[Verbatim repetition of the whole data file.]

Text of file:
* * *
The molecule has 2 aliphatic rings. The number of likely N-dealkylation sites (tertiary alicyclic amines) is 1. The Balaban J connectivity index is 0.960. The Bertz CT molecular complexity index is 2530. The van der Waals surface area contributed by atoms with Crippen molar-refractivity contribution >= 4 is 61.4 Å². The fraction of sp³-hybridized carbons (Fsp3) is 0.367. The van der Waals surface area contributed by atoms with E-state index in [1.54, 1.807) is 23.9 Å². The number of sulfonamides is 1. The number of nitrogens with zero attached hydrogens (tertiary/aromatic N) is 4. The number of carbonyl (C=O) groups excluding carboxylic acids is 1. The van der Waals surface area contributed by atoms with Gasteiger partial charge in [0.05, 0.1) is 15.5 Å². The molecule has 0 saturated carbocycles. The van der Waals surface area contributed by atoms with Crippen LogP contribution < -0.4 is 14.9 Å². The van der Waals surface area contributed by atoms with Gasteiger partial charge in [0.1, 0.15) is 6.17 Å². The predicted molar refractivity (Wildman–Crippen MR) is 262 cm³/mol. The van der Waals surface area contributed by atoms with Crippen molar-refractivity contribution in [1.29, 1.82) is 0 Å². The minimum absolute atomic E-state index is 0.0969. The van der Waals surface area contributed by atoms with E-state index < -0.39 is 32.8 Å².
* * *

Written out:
The molecule has 2 aliphatic rings. The number of likely N-dealkylation sites (tertiary alicyclic amines) is 1. The Balaban J connectivity index is 0.960. The Bertz CT molecular complexity index is 2530. The van der Waals surface area contributed by atoms with Crippen molar-refractivity contribution >= 4 is 61.4 Å². The fraction of sp³-hybridized carbons (Fsp3) is 0.367. The van der Waals surface area contributed by atoms with E-state index in [1.54, 1.807) is 23.9 Å². The number of sulfonamides is 1. The number of nitrogens with zero attached hydrogens (tertiary/aromatic N) is 4. The number of carbonyl (C=O) groups excluding carboxylic acids is 1. The van der Waals surface area contributed by atoms with Gasteiger partial charge in [0.05, 0.1) is 15.5 Å². The molecule has 0 saturated carbocycles. The van der Waals surface area contributed by atoms with Crippen LogP contribution < -0.4 is 14.9 Å². The van der Waals surface area contributed by atoms with Gasteiger partial charge in [0.1, 0.15) is 6.17 Å². The predicted molar refractivity (Wildman–Crippen MR) is 262 cm³/mol. The van der Waals surface area contributed by atoms with Crippen molar-refractivity contribution in [1.29, 1.82) is 0 Å². The minimum absolute atomic E-state index is 0.0969. The van der Waals surface area contributed by atoms with E-state index < -0.39 is 32.8 Å².